In the Sixteenth Century French cartographers were especially active and productive and the school at Dieppe was very notable. This 1543 mappamundi by Guillaume Brouscon, now in the Huntington Collection in San Marino, California, is considered one of the greatest masterpieces of the time for the sheer extent of the information it contains or the land masses it implies must be present.
In the three voyages that would result in the data required for this map a good account of Eastern Canada is given to the point where we can identify the general layout of the country in a manner never seen before.
1543 – Guillaume Brouscon, Mappamundi, painted parchment, Huntington Collection, San Marino, California.
When you examine the area that is now Canada you can easily identify Newfoundland, Anticosti Island and the Saint Lawrence River leading to Hochelaga. The Gulf of Saint Lawrence is not articulated in any interesting fashion. Here is a pdf of the detail for your further study.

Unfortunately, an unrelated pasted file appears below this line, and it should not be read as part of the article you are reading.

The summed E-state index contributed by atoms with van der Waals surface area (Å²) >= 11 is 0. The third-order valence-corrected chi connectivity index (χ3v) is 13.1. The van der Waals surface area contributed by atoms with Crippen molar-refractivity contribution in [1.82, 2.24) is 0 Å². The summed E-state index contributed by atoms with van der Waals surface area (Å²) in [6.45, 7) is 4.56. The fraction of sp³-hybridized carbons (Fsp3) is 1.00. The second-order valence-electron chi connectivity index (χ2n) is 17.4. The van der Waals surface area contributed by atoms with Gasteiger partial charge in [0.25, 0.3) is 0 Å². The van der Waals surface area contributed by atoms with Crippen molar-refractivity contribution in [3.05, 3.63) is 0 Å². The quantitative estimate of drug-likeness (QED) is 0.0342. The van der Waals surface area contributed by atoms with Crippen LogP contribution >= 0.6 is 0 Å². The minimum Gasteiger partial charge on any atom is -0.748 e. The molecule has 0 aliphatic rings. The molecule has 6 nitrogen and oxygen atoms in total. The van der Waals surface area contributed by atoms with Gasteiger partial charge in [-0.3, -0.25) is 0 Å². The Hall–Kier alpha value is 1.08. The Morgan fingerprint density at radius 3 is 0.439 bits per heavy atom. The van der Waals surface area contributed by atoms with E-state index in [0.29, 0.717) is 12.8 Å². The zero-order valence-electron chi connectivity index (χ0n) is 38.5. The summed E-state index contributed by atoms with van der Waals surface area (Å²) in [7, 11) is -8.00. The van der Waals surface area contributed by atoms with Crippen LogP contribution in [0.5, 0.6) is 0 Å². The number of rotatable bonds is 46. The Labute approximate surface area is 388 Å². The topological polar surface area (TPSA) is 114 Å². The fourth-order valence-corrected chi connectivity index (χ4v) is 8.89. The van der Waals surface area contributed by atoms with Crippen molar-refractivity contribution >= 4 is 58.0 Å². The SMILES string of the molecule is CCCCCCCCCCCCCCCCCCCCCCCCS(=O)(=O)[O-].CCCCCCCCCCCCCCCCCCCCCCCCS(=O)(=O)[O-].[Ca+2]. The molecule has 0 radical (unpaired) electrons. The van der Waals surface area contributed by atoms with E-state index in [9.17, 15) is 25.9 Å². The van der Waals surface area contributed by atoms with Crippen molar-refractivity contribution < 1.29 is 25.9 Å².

Before we progress further in our exploration of the evolution of mapmaking it is important that we digress for a while and examine the basics of printing technology which takes over in the middle of the Fifteenth Century and changes the world in every way imaginable.
The Invention of Printing
Early Parchment Manuscripts
All the maps or portolans we have been examining thus far were manuscript documents done on paper or, more probably for its strength, parchment generally obtained from the skin of a sheep. The skin would be skilfully processed and polished until the surface was perfect for writing or drawing. This is the technique that emerged from the Early Middle Ages when the conventions of using fragile, and now rare, papyrus were replaced by this extremely durable material.
Printing on Paper with a Woodblock